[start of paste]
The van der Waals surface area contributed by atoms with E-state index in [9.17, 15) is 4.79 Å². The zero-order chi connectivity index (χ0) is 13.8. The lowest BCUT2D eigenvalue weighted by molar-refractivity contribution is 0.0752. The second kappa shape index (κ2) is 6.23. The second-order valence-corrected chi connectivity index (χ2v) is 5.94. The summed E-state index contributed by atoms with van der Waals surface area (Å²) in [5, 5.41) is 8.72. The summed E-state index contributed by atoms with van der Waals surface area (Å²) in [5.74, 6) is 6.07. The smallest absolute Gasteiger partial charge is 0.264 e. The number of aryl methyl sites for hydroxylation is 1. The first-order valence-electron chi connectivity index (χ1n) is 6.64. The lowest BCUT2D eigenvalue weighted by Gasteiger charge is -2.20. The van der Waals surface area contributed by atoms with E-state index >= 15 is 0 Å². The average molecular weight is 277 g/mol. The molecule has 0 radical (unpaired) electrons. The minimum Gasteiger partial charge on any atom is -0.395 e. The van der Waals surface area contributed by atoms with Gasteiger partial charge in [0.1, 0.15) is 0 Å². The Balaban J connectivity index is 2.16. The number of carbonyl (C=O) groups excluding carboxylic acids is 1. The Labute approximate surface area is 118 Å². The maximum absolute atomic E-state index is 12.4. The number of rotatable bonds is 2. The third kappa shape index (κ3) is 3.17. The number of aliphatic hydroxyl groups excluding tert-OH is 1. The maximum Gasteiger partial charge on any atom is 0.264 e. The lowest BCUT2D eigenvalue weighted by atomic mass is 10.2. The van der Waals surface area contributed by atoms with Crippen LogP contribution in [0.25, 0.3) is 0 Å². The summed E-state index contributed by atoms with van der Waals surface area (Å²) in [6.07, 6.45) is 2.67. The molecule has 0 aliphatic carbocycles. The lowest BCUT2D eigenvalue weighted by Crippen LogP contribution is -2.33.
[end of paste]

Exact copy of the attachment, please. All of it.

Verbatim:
The van der Waals surface area contributed by atoms with E-state index in [9.17, 15) is 4.79 Å². The zero-order chi connectivity index (χ0) is 13.8. The lowest BCUT2D eigenvalue weighted by molar-refractivity contribution is 0.0752. The second kappa shape index (κ2) is 6.23. The second-order valence-corrected chi connectivity index (χ2v) is 5.94. The summed E-state index contributed by atoms with van der Waals surface area (Å²) in [5, 5.41) is 8.72. The summed E-state index contributed by atoms with van der Waals surface area (Å²) in [5.74, 6) is 6.07. The smallest absolute Gasteiger partial charge is 0.264 e. The number of aryl methyl sites for hydroxylation is 1. The first-order valence-electron chi connectivity index (χ1n) is 6.64. The lowest BCUT2D eigenvalue weighted by Gasteiger charge is -2.20. The van der Waals surface area contributed by atoms with E-state index >= 15 is 0 Å². The average molecular weight is 277 g/mol. The molecule has 0 radical (unpaired) electrons. The minimum Gasteiger partial charge on any atom is -0.395 e. The van der Waals surface area contributed by atoms with Gasteiger partial charge in [0.1, 0.15) is 0 Å². The Balaban J connectivity index is 2.16. The number of carbonyl (C=O) groups excluding carboxylic acids is 1. The Labute approximate surface area is 118 Å². The maximum absolute atomic E-state index is 12.4. The number of rotatable bonds is 2. The third kappa shape index (κ3) is 3.17. The number of aliphatic hydroxyl groups excluding tert-OH is 1. The maximum Gasteiger partial charge on any atom is 0.264 e. The lowest BCUT2D eigenvalue weighted by atomic mass is 10.2. The van der Waals surface area contributed by atoms with Crippen LogP contribution in [0.25, 0.3) is 0 Å². The summed E-state index contributed by atoms with van der Waals surface area (Å²) in [6.07, 6.45) is 2.67. The molecule has 0 aliphatic carbocycles. The lowest BCUT2D eigenvalue weighted by Crippen LogP contribution is -2.33.